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Income Supports in the District of Columbia - TANF and IDA

Background

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Did You Know?

For more than 18,000 families in DC, including the majority of homeless families, TANF is their sole source of income.

23% of single adults report physical disabilities, which render them unable to work, as the cause of their homelessness.


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Approximately 141,983 District residents are living below 150% of the federal poverty line, earning less than $35,325 annually for a family of four. While the causes of poverty often stem from structural barriers there is—and will always be—a need to ensure that everyone has sufficient income to meet their daily needs and those of their family.

Key Programs and Policy Tools

Temporary Assistance for Needy Families (TANF)

In 2011, 48% of children (47,143) in the District of Columbia lived in low-income families, defined as having income below 200% of the federal poverty level; the national statistic is 45% [1]. For more than 18,000 families in DC, including the majority of homeless families, TANF is their sole source of income.

TANF is supposed to provide them with enough financial support to focus on the training and other services they need to get a job that will end their dependence on public benefits. The District's TANF program falls far short of this goal. The current maximum benefit for a family of three is about $428 per month. However, the District is currently implementing a strict Benefit Reduction schedule that will cut benefits for families who have received TANF benefits for over 60 months.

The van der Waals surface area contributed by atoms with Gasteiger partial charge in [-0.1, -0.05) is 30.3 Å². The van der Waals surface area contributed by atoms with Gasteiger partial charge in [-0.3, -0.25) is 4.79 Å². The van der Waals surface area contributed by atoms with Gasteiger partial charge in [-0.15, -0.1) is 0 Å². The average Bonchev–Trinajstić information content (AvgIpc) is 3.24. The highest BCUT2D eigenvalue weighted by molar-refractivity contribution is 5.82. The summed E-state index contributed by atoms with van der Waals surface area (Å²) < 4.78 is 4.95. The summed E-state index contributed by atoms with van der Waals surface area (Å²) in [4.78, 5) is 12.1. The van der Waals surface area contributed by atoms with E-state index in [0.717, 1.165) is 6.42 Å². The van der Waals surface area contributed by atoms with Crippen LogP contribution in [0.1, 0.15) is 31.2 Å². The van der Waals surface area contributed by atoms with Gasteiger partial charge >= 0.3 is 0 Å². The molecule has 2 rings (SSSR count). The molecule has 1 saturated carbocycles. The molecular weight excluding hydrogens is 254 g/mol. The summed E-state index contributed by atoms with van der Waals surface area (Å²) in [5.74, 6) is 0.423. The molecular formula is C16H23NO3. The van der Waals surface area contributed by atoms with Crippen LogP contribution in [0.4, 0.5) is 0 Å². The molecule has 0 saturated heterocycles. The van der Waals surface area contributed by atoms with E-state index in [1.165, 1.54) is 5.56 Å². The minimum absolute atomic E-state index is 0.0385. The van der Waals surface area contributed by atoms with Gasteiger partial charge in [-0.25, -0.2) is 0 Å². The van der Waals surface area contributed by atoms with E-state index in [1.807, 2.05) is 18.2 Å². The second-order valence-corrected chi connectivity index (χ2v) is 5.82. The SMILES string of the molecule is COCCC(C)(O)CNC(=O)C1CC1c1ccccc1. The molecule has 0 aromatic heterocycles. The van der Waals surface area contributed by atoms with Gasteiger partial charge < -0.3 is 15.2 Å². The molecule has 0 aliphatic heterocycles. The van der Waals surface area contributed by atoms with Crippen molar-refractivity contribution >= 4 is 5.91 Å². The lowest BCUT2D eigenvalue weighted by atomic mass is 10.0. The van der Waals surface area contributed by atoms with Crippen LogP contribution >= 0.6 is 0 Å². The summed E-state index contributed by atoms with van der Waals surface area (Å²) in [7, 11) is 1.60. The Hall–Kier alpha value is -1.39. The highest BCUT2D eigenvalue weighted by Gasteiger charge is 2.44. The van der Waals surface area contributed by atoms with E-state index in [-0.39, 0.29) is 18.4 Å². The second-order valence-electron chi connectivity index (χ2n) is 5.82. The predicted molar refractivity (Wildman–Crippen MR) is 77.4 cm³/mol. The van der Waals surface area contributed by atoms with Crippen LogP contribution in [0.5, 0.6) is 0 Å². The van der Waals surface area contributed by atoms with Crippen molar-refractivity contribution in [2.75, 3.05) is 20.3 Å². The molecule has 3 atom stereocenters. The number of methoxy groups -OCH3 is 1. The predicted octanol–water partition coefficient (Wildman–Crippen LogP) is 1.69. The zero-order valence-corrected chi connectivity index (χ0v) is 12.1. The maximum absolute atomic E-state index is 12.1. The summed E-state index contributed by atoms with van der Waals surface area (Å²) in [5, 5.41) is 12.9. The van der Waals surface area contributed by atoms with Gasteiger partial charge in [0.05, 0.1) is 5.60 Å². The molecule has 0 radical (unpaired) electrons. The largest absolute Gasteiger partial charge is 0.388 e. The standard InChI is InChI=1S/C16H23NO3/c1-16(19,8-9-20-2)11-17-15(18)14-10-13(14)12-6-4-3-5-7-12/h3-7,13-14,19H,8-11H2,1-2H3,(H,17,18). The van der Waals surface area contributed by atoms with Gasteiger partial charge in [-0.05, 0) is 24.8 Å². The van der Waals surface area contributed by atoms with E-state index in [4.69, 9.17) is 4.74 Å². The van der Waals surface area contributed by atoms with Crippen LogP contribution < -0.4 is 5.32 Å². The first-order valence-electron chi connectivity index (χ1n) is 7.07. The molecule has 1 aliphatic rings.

Interim Disability Assistance (IDA)

When looking at the homeless population alone, 23 percent of single adults report physical disabilities as being the cause of their homelessness and an additional 28 percent of single adults report severe mental illness as being the cause of their homelessness.[2]

IDA provides temporary financial assistance to those who are unable to work due to a disability and have a high probability of receiving federal Supplemental Security Income (SSI). Without IDA, residents must rely on crisis services, which cost the District government more because of a dependence on emergency medical services. This ultimately leads to poor health outcomes, as many homeless people do have health problems, but few have a regular source of medical care.[3]

Funding for IDA has been cut sharply since the start of the recession, leading to significant cuts in the number of residents assisted.

Call to Action
We recommend the District: